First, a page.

swift build -v | sort | uniq -c | sort -n | tail -n 10
    31 /usr/bin/git -C ~/Hello/Packages/URI-0.2.0 config --get remote.origin.url
    33 /usr/bin/git -C ~/Hello/Packages/Data-0.2.2 config --get remote.origin.url
    34 /usr/bin/git -C ~/Hello/Packages/CURIParser-0.2.0 config --get remote.origin.url
    36 /usr/bin/git -C ~/Hello/Packages/Venice-0.2.2 config --get remote.origin.url
    40 /usr/bin/git -C ~/Hello/Packages/Stream-0.2.0 config --get remote.origin.url
    42 /usr/bin/git -C ~/Hello/Packages/InterchangeData-0.3.0 config --get remote.origin.url
    42 /usr/bin/git -C ~/Hello/Packages/MediaType-0.3.1 config --get remote.origin.url
    44 /usr/bin/git -C ~/Hello/Packages/CLibvenice-0.2.0 config --get remote.origin.url
    46 /usr/bin/git -C ~/Hello/Packages/IP-0.2.1 config --get remote.origin.url
    49 /usr/bin/git -C ~/Hello/Packages/System-0.2.0 config --get remote.origin.url

The Swift Package Manager is based on git repositories. Those can be projects on github, or they can be local directories on your build machine, but they are git repositories. Why does SPM ask the remote origin url of every dependency dozens of times, starting /usr/bin/git a total of 558 times for such a simple program? It looks like SPM currently doesn’t work well with the package based design decisions the authors of the Zewo framework made. Every dependency is checked, then every transitive dependency, then every transitive dependency of those etc. A Zewo project typically depends on a number of other Zewo projects, each responsible for one small task. They seem to be working on fixing this problem.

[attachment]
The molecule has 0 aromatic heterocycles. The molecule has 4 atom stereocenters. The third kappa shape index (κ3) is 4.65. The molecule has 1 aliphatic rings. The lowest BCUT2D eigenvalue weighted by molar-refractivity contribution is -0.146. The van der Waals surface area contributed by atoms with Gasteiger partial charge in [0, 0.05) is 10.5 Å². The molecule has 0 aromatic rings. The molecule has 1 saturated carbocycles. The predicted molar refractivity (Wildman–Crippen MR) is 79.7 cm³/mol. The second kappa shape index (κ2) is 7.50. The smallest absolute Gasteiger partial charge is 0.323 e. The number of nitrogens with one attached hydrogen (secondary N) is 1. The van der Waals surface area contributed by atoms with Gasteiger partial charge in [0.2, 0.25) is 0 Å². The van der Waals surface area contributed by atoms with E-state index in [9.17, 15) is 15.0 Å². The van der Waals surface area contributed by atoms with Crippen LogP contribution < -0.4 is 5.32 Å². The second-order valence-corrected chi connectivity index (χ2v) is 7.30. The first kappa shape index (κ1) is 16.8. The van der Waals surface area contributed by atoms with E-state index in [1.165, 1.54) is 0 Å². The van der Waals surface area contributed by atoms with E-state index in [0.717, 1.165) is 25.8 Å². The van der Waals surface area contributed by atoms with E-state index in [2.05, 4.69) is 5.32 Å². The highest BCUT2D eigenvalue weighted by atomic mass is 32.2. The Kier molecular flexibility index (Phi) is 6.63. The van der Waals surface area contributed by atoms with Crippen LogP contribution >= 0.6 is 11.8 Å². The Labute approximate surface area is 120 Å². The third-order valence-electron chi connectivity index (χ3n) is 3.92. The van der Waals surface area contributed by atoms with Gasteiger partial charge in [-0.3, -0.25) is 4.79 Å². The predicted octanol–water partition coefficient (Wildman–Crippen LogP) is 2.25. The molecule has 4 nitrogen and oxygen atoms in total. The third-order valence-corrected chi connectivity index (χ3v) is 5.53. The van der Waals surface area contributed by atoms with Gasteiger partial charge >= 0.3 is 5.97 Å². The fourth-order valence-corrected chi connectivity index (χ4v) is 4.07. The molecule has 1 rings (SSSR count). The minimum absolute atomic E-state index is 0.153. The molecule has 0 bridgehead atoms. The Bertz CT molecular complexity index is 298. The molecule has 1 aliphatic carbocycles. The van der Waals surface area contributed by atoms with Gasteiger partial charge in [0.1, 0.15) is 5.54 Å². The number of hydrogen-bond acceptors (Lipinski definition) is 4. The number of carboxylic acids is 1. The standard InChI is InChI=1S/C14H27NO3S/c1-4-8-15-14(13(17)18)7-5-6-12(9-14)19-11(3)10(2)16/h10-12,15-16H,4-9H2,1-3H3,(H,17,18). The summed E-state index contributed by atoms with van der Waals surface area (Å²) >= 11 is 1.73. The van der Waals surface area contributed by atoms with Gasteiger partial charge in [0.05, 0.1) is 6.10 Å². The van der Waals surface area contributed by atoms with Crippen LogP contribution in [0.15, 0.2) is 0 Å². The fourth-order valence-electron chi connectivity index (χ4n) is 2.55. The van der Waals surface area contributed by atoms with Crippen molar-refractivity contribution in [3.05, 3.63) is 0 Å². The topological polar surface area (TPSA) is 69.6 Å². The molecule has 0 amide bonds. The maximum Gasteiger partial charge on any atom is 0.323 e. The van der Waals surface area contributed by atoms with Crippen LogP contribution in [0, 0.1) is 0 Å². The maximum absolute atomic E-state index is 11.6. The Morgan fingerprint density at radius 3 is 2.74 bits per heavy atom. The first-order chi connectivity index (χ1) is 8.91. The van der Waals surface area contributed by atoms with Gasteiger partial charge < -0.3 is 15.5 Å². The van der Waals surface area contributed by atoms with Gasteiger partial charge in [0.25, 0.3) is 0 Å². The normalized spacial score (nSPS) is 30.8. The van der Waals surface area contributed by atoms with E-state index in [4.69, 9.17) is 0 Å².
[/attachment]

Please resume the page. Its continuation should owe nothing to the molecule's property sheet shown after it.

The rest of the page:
One final server side Swift framework worth mentioning is Vapor, a project started by Tanner Nelson. When I first tried it out, I had a difficult time getting it to work on Linux, but it has been developing very rapidly, and by now it is only a matter of executing the build script. The build script is written in Swift, which illustrates another cool feature of Swift: it can be used both as a compiled language and for scripting. Because of time constraints, a detailed description of the Vapor framework will have to wait for another blog post.